‘Nope!’ | Sami Schinaia’s cinematographic fluorescent adolescent fever dream - Bubblegum Club

‘Nope!’ | Sami Schinaia’s cinematographic fluorescent adolescent fever dream

Released last week, Nope! , is Sami Schinaia’s solo directorial debut after 10 years as part of the directing duo SÄMEN. Produced by Basement, the short film is said to have been born out of the need to explore and share Schinaia’s most recent and intimate period of his life, during which he explored the world of psychedelics and Internet dating.

Schinaia — who was born in Italy and began his career directing music videos with SÄMEN co-founder, Ludovico Galletti, which eventually led the duo down the path of collaborating with mainstream recording labels within Italy’s music industry — frames the film as:

“a reflection on our society, as it looks at our relationship with drugs and the internet and the way these forms of addiction tend to dilute the value we place on human interactions. However, Nope! isn’t a criticism generally associated with these themes, but rather an ironic, light and playful insight into today’s youth culture. The new generation of dreamers and creators [are] represented as fluorescent, digital and slightly foggy.”

In a piece for the New Yorker titled “Euphoria” and the Flawed Art of Gen Z Prophesying, Doreen St. Félix writes: 

Attempts to know the soul of the new generation always tremble with the fetishes and the embarrassments of ageing ones. In this week’s ‘Newsweek’, for instance, a group of smiling, multiethnic students are trotted out as representatives of the post-millennial cohort that’s become known as Gen Z.

Graduates in the college class of 2019, they have been “raised by cynics,” the magazine tells us, and have reacted by becoming “clear-eyed, economic pragmatists.”

They will avoid the mistakes of their sinner predecessors—the gig economy and the Internet’s irony-poisoning, climate-change ambivalence, and millennial listlessness.

Stern and chivalrous and goal-oriented, New Age patriots and effective workers, they will pull the planet back into orbit…How you like your Gen Z prophesying is, ultimately, I suppose, a matter of taste.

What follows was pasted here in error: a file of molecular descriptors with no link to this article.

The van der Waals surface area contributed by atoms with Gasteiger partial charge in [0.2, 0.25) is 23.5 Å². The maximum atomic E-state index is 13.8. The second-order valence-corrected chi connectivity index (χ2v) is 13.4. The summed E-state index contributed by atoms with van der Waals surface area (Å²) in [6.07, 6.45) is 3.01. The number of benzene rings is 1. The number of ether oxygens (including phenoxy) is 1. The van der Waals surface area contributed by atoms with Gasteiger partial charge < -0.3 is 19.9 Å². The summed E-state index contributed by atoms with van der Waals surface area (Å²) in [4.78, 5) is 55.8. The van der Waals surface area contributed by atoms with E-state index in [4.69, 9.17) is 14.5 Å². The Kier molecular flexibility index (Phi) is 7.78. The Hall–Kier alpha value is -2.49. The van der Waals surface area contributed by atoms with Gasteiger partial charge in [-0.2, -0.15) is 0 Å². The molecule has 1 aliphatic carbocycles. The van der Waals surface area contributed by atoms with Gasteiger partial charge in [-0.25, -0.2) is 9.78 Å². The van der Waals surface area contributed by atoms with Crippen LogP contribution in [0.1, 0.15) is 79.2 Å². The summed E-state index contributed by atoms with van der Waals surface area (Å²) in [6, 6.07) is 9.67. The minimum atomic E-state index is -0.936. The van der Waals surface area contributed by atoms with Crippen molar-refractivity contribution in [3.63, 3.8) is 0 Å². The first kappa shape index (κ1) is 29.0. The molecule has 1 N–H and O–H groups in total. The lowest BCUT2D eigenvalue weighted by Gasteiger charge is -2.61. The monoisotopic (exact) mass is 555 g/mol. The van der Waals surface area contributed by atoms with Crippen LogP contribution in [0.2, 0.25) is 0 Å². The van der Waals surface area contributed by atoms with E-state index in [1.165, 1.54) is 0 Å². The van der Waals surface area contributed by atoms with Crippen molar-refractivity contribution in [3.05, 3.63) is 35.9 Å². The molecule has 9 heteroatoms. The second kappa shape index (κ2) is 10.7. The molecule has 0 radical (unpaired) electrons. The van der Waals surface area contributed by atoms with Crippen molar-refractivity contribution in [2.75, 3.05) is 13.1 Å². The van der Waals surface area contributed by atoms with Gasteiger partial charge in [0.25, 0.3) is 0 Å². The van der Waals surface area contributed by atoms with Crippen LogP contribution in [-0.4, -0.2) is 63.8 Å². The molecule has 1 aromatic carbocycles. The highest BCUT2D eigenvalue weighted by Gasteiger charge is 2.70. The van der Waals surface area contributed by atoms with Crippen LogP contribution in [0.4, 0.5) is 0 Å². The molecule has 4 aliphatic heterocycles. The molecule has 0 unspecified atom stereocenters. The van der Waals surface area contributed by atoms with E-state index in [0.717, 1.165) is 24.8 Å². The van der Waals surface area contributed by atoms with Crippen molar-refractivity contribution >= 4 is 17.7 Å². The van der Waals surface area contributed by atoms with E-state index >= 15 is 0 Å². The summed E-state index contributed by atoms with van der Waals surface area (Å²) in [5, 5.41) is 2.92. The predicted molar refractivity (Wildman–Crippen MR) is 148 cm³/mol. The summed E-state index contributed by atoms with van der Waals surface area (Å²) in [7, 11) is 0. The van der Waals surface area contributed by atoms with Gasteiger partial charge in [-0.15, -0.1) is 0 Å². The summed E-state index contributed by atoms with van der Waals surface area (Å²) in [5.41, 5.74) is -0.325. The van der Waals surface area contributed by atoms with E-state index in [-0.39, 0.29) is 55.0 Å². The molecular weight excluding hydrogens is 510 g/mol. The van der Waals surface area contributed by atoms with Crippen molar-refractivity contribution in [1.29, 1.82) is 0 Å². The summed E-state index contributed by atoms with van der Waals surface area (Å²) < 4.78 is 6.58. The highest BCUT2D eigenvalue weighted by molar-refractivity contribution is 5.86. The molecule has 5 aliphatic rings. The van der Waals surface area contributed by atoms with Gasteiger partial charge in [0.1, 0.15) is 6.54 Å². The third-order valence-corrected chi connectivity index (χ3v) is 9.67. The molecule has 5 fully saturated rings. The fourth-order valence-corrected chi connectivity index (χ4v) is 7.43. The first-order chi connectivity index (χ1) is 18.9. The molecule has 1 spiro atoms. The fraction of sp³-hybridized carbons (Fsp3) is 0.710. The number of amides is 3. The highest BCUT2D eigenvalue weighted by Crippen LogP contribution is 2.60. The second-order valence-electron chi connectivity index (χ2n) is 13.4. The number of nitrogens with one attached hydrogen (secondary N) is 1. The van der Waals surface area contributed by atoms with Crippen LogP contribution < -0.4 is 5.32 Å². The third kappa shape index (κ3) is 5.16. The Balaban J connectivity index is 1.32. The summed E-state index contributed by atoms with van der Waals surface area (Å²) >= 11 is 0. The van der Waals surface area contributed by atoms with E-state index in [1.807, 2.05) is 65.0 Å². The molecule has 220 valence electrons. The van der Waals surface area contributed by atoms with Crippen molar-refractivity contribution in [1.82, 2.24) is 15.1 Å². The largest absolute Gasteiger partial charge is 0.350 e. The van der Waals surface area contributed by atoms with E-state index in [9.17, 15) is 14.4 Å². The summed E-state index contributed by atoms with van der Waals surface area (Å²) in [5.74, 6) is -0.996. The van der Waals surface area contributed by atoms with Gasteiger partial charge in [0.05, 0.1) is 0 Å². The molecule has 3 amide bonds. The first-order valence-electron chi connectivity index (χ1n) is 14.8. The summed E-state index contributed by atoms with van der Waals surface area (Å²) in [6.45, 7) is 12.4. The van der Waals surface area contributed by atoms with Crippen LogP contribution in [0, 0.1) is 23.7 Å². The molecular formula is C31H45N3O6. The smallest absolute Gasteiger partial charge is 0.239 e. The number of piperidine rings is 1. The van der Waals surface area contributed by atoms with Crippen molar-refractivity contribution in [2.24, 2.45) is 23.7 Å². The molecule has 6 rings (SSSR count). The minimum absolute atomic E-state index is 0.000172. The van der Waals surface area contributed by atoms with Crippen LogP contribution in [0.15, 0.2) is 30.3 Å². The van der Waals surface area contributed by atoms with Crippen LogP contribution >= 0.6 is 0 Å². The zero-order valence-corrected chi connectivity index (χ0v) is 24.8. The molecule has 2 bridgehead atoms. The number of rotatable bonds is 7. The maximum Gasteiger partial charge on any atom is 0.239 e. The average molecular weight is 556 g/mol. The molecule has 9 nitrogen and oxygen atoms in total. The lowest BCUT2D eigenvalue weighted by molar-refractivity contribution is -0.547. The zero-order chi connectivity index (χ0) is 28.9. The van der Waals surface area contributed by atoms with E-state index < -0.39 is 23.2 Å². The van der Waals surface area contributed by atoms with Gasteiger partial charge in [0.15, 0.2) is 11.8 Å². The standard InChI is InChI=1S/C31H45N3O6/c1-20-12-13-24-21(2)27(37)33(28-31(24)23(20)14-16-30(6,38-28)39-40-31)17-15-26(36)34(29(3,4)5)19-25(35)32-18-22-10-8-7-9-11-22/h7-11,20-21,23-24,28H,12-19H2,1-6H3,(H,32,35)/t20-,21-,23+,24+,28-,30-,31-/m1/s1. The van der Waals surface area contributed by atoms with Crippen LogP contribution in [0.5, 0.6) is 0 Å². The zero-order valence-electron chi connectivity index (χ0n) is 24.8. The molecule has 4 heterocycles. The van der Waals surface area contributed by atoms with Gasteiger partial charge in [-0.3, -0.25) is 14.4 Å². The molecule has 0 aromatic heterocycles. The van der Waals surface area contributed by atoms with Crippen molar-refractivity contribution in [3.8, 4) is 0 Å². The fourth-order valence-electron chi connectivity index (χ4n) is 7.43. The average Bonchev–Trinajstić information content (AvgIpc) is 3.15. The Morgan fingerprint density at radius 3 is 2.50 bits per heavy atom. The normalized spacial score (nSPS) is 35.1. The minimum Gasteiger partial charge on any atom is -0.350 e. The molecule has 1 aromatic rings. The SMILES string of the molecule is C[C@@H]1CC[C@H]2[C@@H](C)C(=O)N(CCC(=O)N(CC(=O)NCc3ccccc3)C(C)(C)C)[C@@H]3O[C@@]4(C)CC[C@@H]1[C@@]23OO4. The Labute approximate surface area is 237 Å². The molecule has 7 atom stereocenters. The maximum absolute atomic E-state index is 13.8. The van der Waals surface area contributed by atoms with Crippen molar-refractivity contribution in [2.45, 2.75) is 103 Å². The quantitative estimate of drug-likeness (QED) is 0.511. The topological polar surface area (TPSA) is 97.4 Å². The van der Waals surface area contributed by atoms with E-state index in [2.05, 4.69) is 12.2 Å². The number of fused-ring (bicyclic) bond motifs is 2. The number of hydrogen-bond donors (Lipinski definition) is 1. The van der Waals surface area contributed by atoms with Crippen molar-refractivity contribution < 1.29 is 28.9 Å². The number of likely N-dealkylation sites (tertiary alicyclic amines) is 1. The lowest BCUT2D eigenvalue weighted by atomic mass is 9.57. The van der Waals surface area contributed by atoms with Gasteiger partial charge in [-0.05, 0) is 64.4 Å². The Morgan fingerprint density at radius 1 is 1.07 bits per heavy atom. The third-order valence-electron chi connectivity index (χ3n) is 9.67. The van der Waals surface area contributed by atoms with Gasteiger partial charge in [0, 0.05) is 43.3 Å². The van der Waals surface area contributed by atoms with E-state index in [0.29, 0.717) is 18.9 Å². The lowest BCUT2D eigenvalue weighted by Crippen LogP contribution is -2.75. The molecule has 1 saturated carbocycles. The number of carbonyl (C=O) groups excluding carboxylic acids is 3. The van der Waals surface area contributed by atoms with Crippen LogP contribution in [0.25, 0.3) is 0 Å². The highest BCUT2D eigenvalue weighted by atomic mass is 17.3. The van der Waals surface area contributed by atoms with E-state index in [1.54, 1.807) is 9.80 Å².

Emblematic of Schinaia’s unique, polished, cinematic art touch, Nope!, is an aesthetic and cinematographic treat and feast for the eyes.

Feeling and looking at once like La Haine, Across the Universe and Richard Ayoade directed Submarine, were all thrown into a synthesising creative pot.

However, it’s Félix’s words in the New Yorker that I cling to as I think through the work and Schinaia’s assertion that Nope!, is a filmic “insight into today’s youth culture. The new generation of dreamers and creators…”

Much of the talk around younger generations is not productive in the space of literature and that of genre in the space of music — I think that talk of generations and “what defines them” isn’t necessarily productive in how we think about society.

And perhaps, calling the short film an investigation of a generation is a tad bit of a reach. As I’ve said before, while it is both aesthetically and cinematographically extremely tasty, its narrative scope doesn’t leave much to unpack, you’ve encountered something like this before; many times over. 

Perhaps because the desire for escapism through whatever world/mind altering porthole of your choice, and the anxieties that come with youth and its collusion with the space of intimacy, are by and large peppered by the same kinds of feelings. Perhaps because:  

Regardless of whether your teenage years were spent drinking cider in a field, playing video games online with friends, studying hard to master a musical instrument or, as here, dissecting brutal sexual experiences in a culture of constant surveillance, there is a fundamental truth shared by almost everyone: adolescence is horribly cruel, and sweetly naive, in ever-shifting combinations of the two.

In a world that’s gotten exhaustingly wrapped up in the performance of intellectualism and wokeness, I think we’ve started buying into the idea that work produced just for aesthetic’s sake isn’t less valuable — creative work doesn’t always need to be “deep” to be valuable, sometimes it’s okay for things to just be hot. 

Watch Nope! here!

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